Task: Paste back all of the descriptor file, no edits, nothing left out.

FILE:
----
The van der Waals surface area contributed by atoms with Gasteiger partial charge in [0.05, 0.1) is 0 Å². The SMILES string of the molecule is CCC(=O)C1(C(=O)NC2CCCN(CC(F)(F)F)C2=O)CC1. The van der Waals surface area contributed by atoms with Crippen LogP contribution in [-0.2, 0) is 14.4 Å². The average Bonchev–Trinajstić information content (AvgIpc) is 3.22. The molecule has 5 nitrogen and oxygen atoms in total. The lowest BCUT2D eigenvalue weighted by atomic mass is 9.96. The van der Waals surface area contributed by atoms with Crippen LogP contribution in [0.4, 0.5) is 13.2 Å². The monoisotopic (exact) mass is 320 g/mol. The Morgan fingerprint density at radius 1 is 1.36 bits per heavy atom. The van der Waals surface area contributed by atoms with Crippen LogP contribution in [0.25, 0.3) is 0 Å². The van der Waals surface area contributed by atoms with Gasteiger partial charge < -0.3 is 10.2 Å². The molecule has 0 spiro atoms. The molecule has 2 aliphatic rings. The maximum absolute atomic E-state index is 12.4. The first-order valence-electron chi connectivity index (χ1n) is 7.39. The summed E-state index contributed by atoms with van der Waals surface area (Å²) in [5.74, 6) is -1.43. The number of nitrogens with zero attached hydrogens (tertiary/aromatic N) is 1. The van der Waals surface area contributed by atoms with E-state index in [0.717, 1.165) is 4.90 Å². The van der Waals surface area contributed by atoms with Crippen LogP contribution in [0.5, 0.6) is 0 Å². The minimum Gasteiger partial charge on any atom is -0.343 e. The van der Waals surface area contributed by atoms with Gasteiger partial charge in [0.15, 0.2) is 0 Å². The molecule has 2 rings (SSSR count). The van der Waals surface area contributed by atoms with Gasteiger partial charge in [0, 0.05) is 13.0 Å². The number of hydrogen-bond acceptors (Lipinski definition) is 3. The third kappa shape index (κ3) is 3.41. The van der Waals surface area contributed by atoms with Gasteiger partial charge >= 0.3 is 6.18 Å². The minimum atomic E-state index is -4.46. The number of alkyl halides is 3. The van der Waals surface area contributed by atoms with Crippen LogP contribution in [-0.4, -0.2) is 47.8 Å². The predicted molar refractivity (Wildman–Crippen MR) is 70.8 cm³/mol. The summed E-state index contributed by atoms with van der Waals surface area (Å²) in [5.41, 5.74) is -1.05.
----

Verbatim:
The van der Waals surface area contributed by atoms with Gasteiger partial charge in [0.05, 0.1) is 0 Å². The SMILES string of the molecule is CCC(=O)C1(C(=O)NC2CCCN(CC(F)(F)F)C2=O)CC1. The van der Waals surface area contributed by atoms with Crippen LogP contribution in [-0.2, 0) is 14.4 Å². The average Bonchev–Trinajstić information content (AvgIpc) is 3.22. The molecule has 5 nitrogen and oxygen atoms in total. The lowest BCUT2D eigenvalue weighted by atomic mass is 9.96. The van der Waals surface area contributed by atoms with Crippen LogP contribution in [0.4, 0.5) is 13.2 Å². The monoisotopic (exact) mass is 320 g/mol. The Morgan fingerprint density at radius 1 is 1.36 bits per heavy atom. The van der Waals surface area contributed by atoms with Crippen LogP contribution in [0.25, 0.3) is 0 Å². The van der Waals surface area contributed by atoms with Gasteiger partial charge < -0.3 is 10.2 Å². The molecule has 0 spiro atoms. The molecule has 2 aliphatic rings. The maximum absolute atomic E-state index is 12.4. The first-order valence-electron chi connectivity index (χ1n) is 7.39. The summed E-state index contributed by atoms with van der Waals surface area (Å²) in [5.74, 6) is -1.43. The number of nitrogens with zero attached hydrogens (tertiary/aromatic N) is 1. The van der Waals surface area contributed by atoms with E-state index in [0.717, 1.165) is 4.90 Å². The van der Waals surface area contributed by atoms with Crippen LogP contribution in [0.5, 0.6) is 0 Å². The minimum Gasteiger partial charge on any atom is -0.343 e. The van der Waals surface area contributed by atoms with Gasteiger partial charge in [0.15, 0.2) is 0 Å². The molecule has 2 rings (SSSR count). The van der Waals surface area contributed by atoms with Gasteiger partial charge in [0, 0.05) is 13.0 Å². The number of hydrogen-bond acceptors (Lipinski definition) is 3. The third kappa shape index (κ3) is 3.41. The van der Waals surface area contributed by atoms with Gasteiger partial charge >= 0.3 is 6.18 Å². The minimum atomic E-state index is -4.46. The number of alkyl halides is 3. The van der Waals surface area contributed by atoms with Crippen LogP contribution in [-0.4, -0.2) is 47.8 Å². The predicted molar refractivity (Wildman–Crippen MR) is 70.8 cm³/mol. The summed E-state index contributed by atoms with van der Waals surface area (Å²) in [5.41, 5.74) is -1.05.